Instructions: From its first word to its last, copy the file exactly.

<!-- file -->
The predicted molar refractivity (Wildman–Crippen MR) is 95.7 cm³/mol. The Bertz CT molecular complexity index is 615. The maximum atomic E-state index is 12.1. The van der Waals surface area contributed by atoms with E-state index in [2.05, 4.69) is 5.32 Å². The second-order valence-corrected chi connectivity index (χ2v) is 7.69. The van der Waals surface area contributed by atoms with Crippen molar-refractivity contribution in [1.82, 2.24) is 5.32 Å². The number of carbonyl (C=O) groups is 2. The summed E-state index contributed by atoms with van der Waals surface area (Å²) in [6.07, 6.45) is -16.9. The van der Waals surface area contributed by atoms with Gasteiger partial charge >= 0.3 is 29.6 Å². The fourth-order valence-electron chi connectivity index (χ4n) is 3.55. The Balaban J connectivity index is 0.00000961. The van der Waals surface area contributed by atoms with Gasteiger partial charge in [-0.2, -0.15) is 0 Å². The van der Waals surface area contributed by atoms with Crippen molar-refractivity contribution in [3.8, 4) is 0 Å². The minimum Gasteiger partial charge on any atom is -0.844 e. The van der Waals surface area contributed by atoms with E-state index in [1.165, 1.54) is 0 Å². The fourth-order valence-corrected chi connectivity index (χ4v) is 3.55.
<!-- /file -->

The predicted molar refractivity (Wildman–Crippen MR) is 95.7 cm³/mol. The Bertz CT molecular complexity index is 615. The maximum atomic E-state index is 12.1. The van der Waals surface area contributed by atoms with E-state index in [2.05, 4.69) is 5.32 Å². The second-order valence-corrected chi connectivity index (χ2v) is 7.69. The van der Waals surface area contributed by atoms with Crippen molar-refractivity contribution in [1.82, 2.24) is 5.32 Å². The number of carbonyl (C=O) groups is 2. The summed E-state index contributed by atoms with van der Waals surface area (Å²) in [6.07, 6.45) is -16.9. The van der Waals surface area contributed by atoms with Gasteiger partial charge >= 0.3 is 29.6 Å². The fourth-order valence-electron chi connectivity index (χ4n) is 3.55. The Balaban J connectivity index is 0.00000961. The van der Waals surface area contributed by atoms with Gasteiger partial charge in [-0.2, -0.15) is 0 Å². The van der Waals surface area contributed by atoms with Crippen molar-refractivity contribution in [3.8, 4) is 0 Å². The minimum Gasteiger partial charge on any atom is -0.844 e. The van der Waals surface area contributed by atoms with E-state index in [1.165, 1.54) is 0 Å². The fourth-order valence-corrected chi connectivity index (χ4v) is 3.55.